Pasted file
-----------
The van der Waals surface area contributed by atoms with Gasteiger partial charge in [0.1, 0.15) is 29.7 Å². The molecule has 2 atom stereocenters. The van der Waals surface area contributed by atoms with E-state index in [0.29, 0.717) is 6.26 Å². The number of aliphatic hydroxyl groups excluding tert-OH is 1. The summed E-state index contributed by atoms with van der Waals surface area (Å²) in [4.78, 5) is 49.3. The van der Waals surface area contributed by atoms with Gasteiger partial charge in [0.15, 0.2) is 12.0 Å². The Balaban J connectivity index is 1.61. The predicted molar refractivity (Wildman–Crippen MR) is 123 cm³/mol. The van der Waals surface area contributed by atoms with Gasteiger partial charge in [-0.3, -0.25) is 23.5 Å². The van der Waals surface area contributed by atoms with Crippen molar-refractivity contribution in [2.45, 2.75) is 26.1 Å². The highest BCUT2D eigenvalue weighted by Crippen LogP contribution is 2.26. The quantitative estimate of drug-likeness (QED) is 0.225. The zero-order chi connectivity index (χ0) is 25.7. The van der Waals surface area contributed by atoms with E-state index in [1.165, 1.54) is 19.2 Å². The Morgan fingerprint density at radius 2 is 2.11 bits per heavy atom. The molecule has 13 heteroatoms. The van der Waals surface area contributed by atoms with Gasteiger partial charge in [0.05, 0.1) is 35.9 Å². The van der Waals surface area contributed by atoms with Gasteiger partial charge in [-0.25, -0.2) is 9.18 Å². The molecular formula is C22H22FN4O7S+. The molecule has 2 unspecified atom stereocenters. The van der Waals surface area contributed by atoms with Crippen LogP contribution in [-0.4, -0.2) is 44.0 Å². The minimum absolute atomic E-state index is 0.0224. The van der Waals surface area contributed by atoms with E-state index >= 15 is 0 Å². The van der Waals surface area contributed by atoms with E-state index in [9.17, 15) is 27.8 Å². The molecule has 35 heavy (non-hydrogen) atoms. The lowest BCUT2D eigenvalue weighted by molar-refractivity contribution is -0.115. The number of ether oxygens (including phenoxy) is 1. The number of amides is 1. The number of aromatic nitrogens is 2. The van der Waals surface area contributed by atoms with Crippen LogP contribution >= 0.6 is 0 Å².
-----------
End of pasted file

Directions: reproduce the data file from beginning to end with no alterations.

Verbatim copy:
The van der Waals surface area contributed by atoms with Gasteiger partial charge in [0.1, 0.15) is 29.7 Å². The molecule has 2 atom stereocenters. The van der Waals surface area contributed by atoms with E-state index in [0.29, 0.717) is 6.26 Å². The number of aliphatic hydroxyl groups excluding tert-OH is 1. The summed E-state index contributed by atoms with van der Waals surface area (Å²) in [4.78, 5) is 49.3. The van der Waals surface area contributed by atoms with Gasteiger partial charge in [0.15, 0.2) is 12.0 Å². The Balaban J connectivity index is 1.61. The predicted molar refractivity (Wildman–Crippen MR) is 123 cm³/mol. The van der Waals surface area contributed by atoms with Gasteiger partial charge in [-0.3, -0.25) is 23.5 Å². The van der Waals surface area contributed by atoms with Crippen molar-refractivity contribution in [2.45, 2.75) is 26.1 Å². The highest BCUT2D eigenvalue weighted by Crippen LogP contribution is 2.26. The quantitative estimate of drug-likeness (QED) is 0.225. The zero-order chi connectivity index (χ0) is 25.7. The van der Waals surface area contributed by atoms with E-state index in [1.165, 1.54) is 19.2 Å². The Morgan fingerprint density at radius 2 is 2.11 bits per heavy atom. The molecule has 13 heteroatoms. The van der Waals surface area contributed by atoms with Gasteiger partial charge in [0.05, 0.1) is 35.9 Å². The van der Waals surface area contributed by atoms with Gasteiger partial charge in [-0.25, -0.2) is 9.18 Å². The molecular formula is C22H22FN4O7S+. The molecule has 2 unspecified atom stereocenters. The van der Waals surface area contributed by atoms with Crippen LogP contribution in [-0.4, -0.2) is 44.0 Å². The minimum absolute atomic E-state index is 0.0224. The van der Waals surface area contributed by atoms with E-state index >= 15 is 0 Å². The van der Waals surface area contributed by atoms with E-state index in [9.17, 15) is 27.8 Å². The molecule has 35 heavy (non-hydrogen) atoms. The lowest BCUT2D eigenvalue weighted by molar-refractivity contribution is -0.115. The number of ether oxygens (including phenoxy) is 1. The number of amides is 1. The number of aromatic nitrogens is 2. The van der Waals surface area contributed by atoms with Crippen LogP contribution >= 0.6 is 0 Å².